Unionism isn’t ready for a deal anytime soon

Stormont is staring into the political abyss. It already was I hear you say, but over the past week the tone of compromise that gave a faint flicker of hope has all but disappeared.

Unionism has marched right into a cul-de-sac nudged along by the current leader of the Orange Order who has about as much political wit as Jolene Bunting.

Edward Stevenson said that “when language is used as a cultural weapon by political republicanism it clearly becomes a threat to our identity and community”.

And lo and behold within days the DUP’s initial proposal to deal with the Irish language was taken off the table with nothing to replace it. Removed by none other than party elder Sammy Wilson who once referred to Gaelige as a ‘leprechaun language’.

The DUP grassroots have had anti-Irishness drummed into them for so long that for some this now appears as a bigger concession than going into government with republicans a decade ago. Words like ‘weapon’, ‘threat’, ‘impose’ and the painting of a picture to unionists that they will be ‘stripped of their Britishness’ is indicative of the siege mentality that unionist leaders reinforce when it suits them.

The most blatant example of this was when the UUP’s Reg Empty stated that Irish will be a compulsory subject in all schools if an Irish Language Act is introduced. No party, no group, no individual even has ever proposed this in the debate about this Bill. The UUP sensed the degree of pressure on the DUP about the current talks. So to undermine them, well they just decided to make things up!

Unionism is not ready to make a deal. Not now, not anytime soon.

I wish I was wrong but there simply are no signs of optimism from any party. If James Brokenshire had been replaced by Droopy the Dog perhaps the parties would have been more driven to reach a deal. However the limpless Secretary of State has done nothing more than set up the occasional press conference in his front garden.

It appears that the time for a deal has passed. The DUP would rather take their chances on Direct Rule with our 90 MLAs’ constituency services ticking over in the background, similar to the situation we had between 2003 and 2007.

Our MLAs are working hard. Of course they are because constituents are demanding and there is plenty of work to keep them occupied. The case that they ‘do nothing’ is nothing more than a lazy argument.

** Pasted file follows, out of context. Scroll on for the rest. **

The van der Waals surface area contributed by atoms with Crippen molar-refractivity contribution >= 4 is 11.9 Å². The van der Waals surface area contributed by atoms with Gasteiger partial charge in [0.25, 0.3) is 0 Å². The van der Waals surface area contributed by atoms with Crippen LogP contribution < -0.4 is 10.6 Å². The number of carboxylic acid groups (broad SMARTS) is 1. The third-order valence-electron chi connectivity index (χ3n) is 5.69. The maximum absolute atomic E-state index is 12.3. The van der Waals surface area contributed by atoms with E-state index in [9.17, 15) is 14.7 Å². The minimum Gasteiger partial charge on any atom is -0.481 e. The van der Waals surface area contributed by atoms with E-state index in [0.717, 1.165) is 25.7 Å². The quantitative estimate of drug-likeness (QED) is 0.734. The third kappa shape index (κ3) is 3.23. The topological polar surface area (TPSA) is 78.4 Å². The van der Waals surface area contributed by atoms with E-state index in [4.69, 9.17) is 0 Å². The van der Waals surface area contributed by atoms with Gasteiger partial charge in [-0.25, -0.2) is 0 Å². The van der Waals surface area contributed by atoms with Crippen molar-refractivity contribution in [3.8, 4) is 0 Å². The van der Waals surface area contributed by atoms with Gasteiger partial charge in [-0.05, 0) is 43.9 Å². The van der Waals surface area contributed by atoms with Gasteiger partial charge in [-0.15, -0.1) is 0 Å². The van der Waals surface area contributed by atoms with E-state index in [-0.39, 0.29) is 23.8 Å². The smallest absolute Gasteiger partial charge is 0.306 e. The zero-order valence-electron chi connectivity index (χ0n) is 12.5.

However If the DUP thought that their constituency offices would be closed and Arlene Foster had to check into the dole office once a fortnight that would make a deal more likely. Remember theres one thing that motivates the DUP more than anything else – money.

Its not going to happen though. The Tory dog isn’t going to bite its DUP tail.

For nationalists and republicans this must also mark the end of the age of constructive ambiguity. The trust that ensured the implementation of agreements in the past is gone. Negotiators will have to dot their i’s and cross their t’s in the future. Timetables for implementation signed off prior.

An Irish language Act would not have been such a big leap for the DUP had they agreed to even small parts of it over the past ten years. They refused to be generous on the issue. What’s worse is that we still haven’t moved on from the days of the Orange Order shouting jump and the Unionist parties replying ‘How high?’

This is their own fault, not anybody else’s. Whenever they deny people rights that are taken for granted in both Britain and the rest of Ireland they really don’t have a leg to stand on. The DUP can either show leadership and come into the the 21st Century or stand their ground with the Orange Order and the knuckedraggers in society.

The last time the DUP had power they disrespected nationalists, republicans, gay members of our society, the Irish language community and many more besides. None of those groups are in a rush to see that party take the position of First Minister again and act that nothing has happened over the past year.

There are 2 scenarios in which Stormont can return. One is that the DUP changes its attitude toward minorities. Two is that the structures at Stormont are changed to prevent further abuses happening towards minorities in the future.

Neither of these are going to happen in 2017.

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